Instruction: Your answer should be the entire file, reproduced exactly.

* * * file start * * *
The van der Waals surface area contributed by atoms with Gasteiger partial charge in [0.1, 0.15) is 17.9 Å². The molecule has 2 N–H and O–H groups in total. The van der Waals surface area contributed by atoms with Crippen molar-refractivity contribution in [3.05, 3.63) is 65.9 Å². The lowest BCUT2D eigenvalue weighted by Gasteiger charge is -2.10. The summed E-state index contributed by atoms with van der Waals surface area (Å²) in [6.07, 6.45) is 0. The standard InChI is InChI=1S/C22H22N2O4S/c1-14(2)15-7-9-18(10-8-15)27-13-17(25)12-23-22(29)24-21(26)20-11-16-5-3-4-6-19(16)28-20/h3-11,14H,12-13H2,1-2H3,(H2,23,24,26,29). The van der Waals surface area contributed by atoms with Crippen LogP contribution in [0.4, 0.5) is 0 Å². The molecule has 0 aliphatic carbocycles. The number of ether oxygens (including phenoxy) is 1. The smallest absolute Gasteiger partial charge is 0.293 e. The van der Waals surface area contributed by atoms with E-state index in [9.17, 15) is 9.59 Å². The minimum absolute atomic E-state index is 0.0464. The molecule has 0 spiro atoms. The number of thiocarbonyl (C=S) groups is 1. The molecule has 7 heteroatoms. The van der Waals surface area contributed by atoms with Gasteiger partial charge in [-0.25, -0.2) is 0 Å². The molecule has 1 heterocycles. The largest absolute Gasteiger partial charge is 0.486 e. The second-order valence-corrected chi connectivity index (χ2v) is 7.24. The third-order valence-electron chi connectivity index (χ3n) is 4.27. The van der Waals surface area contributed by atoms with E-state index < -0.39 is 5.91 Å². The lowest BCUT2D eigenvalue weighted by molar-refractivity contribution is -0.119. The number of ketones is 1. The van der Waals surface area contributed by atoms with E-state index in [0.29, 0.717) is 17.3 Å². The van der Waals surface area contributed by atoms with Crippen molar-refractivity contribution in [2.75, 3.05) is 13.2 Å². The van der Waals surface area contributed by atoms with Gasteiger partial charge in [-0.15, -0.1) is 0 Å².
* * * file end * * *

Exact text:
The van der Waals surface area contributed by atoms with Gasteiger partial charge in [0.1, 0.15) is 17.9 Å². The molecule has 2 N–H and O–H groups in total. The van der Waals surface area contributed by atoms with Crippen molar-refractivity contribution in [3.05, 3.63) is 65.9 Å². The lowest BCUT2D eigenvalue weighted by Gasteiger charge is -2.10. The summed E-state index contributed by atoms with van der Waals surface area (Å²) in [6.07, 6.45) is 0. The standard InChI is InChI=1S/C22H22N2O4S/c1-14(2)15-7-9-18(10-8-15)27-13-17(25)12-23-22(29)24-21(26)20-11-16-5-3-4-6-19(16)28-20/h3-11,14H,12-13H2,1-2H3,(H2,23,24,26,29). The van der Waals surface area contributed by atoms with Crippen LogP contribution in [0.4, 0.5) is 0 Å². The molecule has 0 aliphatic carbocycles. The number of ether oxygens (including phenoxy) is 1. The smallest absolute Gasteiger partial charge is 0.293 e. The van der Waals surface area contributed by atoms with E-state index in [9.17, 15) is 9.59 Å². The minimum absolute atomic E-state index is 0.0464. The molecule has 0 spiro atoms. The number of thiocarbonyl (C=S) groups is 1. The molecule has 7 heteroatoms. The van der Waals surface area contributed by atoms with Gasteiger partial charge in [-0.25, -0.2) is 0 Å². The molecule has 1 heterocycles. The largest absolute Gasteiger partial charge is 0.486 e. The second-order valence-corrected chi connectivity index (χ2v) is 7.24. The third-order valence-electron chi connectivity index (χ3n) is 4.27. The van der Waals surface area contributed by atoms with E-state index < -0.39 is 5.91 Å². The lowest BCUT2D eigenvalue weighted by molar-refractivity contribution is -0.119. The number of ketones is 1. The van der Waals surface area contributed by atoms with E-state index in [0.29, 0.717) is 17.3 Å². The van der Waals surface area contributed by atoms with Crippen molar-refractivity contribution in [2.75, 3.05) is 13.2 Å². The van der Waals surface area contributed by atoms with Gasteiger partial charge in [-0.15, -0.1) is 0 Å².